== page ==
Well, folks, my time in Nairobi has come to an end. I'm writing this one from Dulles Airport on my way back to Cambridge! (It seems a little anti-climactic, I know, to write a final blog post after leaving Kenya. But my power was out all day Friday, so I had no choice.)
The past eight weeks have flown by quickly. I think this is partly because of the excitement of being in a new place, and partly because I've been traveling so much within the region. The past four weeks have especially been a blur: a hike up Mount Kenya, trips to Burundi, Rwanda and Tanzania, and meetings all over the place.
In the end, living in Nairobi has come as a pleasant surprise: I like it there now. Initially, I didn't. The traffic, pollution, fear of crime, and utter lack of charm all added up to a crappy first impression. But since then, the city grew on me. The food has been a major plus (Japanese! Ethiopian! French!), as have the benefits of Swahili-only-when-you-feel-like-it. Meeting other people has probably been the best part, though. This city is full of great, warm people doing fascinating and important work in areas I find interesting - politics, international development, reporting, impact investing and social enterprise. The people I spend time with outside of work are uniformly passionate about what they do, which I find refreshing and inspiring at the same time. And I've made some good friends.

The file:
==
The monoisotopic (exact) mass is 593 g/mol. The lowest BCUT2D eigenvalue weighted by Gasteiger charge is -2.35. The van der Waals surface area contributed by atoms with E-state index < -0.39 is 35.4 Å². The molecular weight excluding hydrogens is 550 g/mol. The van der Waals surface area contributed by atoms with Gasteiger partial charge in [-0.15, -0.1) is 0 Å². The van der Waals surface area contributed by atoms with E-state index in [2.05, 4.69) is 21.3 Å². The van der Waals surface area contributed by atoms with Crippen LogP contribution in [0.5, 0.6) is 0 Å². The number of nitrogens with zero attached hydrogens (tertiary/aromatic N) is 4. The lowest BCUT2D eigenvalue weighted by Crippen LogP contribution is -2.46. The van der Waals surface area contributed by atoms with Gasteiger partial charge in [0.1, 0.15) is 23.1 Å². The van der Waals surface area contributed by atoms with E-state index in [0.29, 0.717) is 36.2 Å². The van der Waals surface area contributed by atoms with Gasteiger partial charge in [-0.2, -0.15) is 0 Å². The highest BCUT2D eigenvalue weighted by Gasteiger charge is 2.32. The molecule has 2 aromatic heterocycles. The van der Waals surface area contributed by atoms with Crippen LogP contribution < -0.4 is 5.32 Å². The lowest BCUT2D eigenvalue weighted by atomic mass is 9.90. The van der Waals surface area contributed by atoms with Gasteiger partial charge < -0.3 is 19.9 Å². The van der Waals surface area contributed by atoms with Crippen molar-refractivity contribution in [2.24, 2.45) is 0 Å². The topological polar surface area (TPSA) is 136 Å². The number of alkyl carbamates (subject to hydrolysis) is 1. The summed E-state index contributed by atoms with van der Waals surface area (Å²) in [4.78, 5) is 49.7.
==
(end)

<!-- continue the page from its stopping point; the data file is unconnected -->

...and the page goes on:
My work has also been pretty positive overall. My team at the IFC gave me a lot of responsibility and some very interesting projects to work on. I'm glad to have played an early role in shaping the East African Community's common market strategy, a political and economic goal that I really believe in. It's been especially interesting traveling to the EAC capitals to meet with officials there. The development challenges and preoccupations of the five member states couldn't be more different, from creepily efficient Rwanda to backwards-and-we-know-it Burundi. On top of the work itself, I've really had fun with my coworkers - they're smart, welcoming and talented people. They've taught me a lot about avoiding, flattering, convincing and otherwise dealing with difficult public officials and antagonistic clients - I hope I've picked up some of that from them. The team even threw me a very nice sendoff lunch at my favorite place on Thursday, which I thought was a nice gesture.
Although I'm sad to have left, I have two great things to look forward to right away. Tomorrow, I'm going to the wedding of two good friends in Cambridge, then I'm visiting the beautiful Stephanie in San Francisco. The expectation of things to come was almost enough to dull the pain of tonight's 30-something hour journey back to Massachusetts (although it does not remedy the sad fact that I watched Prince of Persia to stave off in-flight boredom.)
So this will be the last Tanzlines post for a while. In terms of exciting African adventures ahead, the next one will probably be next January in southern Africa. Hang tight until then!